On July 6, 2022, Mount Sinai’s Shahram Majidi threaded Synchron‘s 1.5-inch-long, wire and electrode implant into a blood vessel in the brain of a patient with ALS. The goal is for the patient, who cannot speak or move, to be able to surf the web and communicate via email and text, with his thoughts.
Four patients in Australia have already received the Synchron implant. They have not had side effects, and have been able to send WhatsApp messages and make online purchases.
The “Stentrode” device can be inserted into the brain without cutting through a person’s skull or damaging tissue. An incision is made in the neck, and the stentrode is fed, via catheter, through the jugular vein, into a blood vessel within the motor cortex. As the catheter is removed, the stentrode opens and begins to fuse with the outer edges of the vessel. The procedure takes a few minutes.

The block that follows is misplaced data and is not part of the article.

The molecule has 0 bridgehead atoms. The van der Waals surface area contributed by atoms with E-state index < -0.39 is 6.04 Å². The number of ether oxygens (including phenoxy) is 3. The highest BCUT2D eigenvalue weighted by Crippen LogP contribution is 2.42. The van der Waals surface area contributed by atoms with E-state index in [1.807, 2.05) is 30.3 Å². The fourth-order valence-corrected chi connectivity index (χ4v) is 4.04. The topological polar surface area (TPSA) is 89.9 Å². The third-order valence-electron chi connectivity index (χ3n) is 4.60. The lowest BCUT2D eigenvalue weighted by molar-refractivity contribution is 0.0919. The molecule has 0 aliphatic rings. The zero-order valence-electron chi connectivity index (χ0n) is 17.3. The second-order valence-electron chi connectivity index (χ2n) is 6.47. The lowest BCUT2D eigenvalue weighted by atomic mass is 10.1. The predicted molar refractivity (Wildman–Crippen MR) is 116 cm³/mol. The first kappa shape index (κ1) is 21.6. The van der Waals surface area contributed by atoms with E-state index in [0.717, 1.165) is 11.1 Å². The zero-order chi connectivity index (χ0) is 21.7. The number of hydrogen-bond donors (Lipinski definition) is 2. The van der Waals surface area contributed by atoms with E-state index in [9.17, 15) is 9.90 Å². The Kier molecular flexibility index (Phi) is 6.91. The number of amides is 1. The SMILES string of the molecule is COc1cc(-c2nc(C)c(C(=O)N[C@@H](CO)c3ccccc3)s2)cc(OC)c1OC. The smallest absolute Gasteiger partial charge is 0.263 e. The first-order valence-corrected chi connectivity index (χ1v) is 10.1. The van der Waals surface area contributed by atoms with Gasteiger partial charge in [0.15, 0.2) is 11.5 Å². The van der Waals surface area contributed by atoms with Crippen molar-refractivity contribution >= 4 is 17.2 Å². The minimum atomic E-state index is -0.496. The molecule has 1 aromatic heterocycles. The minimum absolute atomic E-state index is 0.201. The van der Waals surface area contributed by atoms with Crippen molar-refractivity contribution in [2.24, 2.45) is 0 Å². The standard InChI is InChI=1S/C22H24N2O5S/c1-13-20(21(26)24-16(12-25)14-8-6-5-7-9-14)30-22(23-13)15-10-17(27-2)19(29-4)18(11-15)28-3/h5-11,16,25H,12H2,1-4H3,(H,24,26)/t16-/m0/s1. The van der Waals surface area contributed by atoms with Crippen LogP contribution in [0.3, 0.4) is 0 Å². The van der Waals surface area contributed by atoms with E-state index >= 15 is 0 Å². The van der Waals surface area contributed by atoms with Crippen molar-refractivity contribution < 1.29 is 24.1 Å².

A second procedure connects the stentrode to a computing device in the patient’s chest, with a wire. A surgeon creates a tunnel for the wire and a pocket for the device underneath the patient’s skin, similar to a pacemaker procedure. The stentrode reads neuron signals, and the computing device amplifies them and sends them to a computer or phone via Bluetooth.
Synchron aims to shrink the size of its devices, and increase their computing power. It hopes to be able to place numerous stentrodes in different parts of the brain, allowing the patient toperform more functions.
The company was founded by Dr. Thomas Oxley, who will be a featured speaker at ApplySci’s Deep Tech Health + Neurotech conference at MIT on September 30, 2022.